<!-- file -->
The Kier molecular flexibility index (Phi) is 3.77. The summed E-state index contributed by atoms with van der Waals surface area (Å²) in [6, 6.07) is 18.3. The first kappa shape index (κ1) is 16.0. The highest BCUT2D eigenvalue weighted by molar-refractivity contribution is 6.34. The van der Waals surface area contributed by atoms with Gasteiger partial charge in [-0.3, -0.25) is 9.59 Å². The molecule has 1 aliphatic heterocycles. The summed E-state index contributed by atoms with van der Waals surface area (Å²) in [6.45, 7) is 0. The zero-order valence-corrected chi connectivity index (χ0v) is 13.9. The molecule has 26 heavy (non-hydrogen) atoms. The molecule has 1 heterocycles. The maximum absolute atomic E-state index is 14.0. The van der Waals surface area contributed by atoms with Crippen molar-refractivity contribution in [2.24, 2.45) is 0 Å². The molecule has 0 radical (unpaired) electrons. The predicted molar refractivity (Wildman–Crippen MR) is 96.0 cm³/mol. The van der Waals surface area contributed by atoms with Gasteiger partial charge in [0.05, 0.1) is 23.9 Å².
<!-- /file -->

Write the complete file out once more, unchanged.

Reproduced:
The Kier molecular flexibility index (Phi) is 3.77. The summed E-state index contributed by atoms with van der Waals surface area (Å²) in [6, 6.07) is 18.3. The first kappa shape index (κ1) is 16.0. The highest BCUT2D eigenvalue weighted by molar-refractivity contribution is 6.34. The van der Waals surface area contributed by atoms with Gasteiger partial charge in [-0.3, -0.25) is 9.59 Å². The molecule has 1 aliphatic heterocycles. The summed E-state index contributed by atoms with van der Waals surface area (Å²) in [6.45, 7) is 0. The zero-order valence-corrected chi connectivity index (χ0v) is 13.9. The molecule has 26 heavy (non-hydrogen) atoms. The molecule has 1 heterocycles. The maximum absolute atomic E-state index is 14.0. The van der Waals surface area contributed by atoms with Crippen molar-refractivity contribution in [2.24, 2.45) is 0 Å². The molecule has 0 radical (unpaired) electrons. The predicted molar refractivity (Wildman–Crippen MR) is 96.0 cm³/mol. The van der Waals surface area contributed by atoms with Gasteiger partial charge in [0.05, 0.1) is 23.9 Å².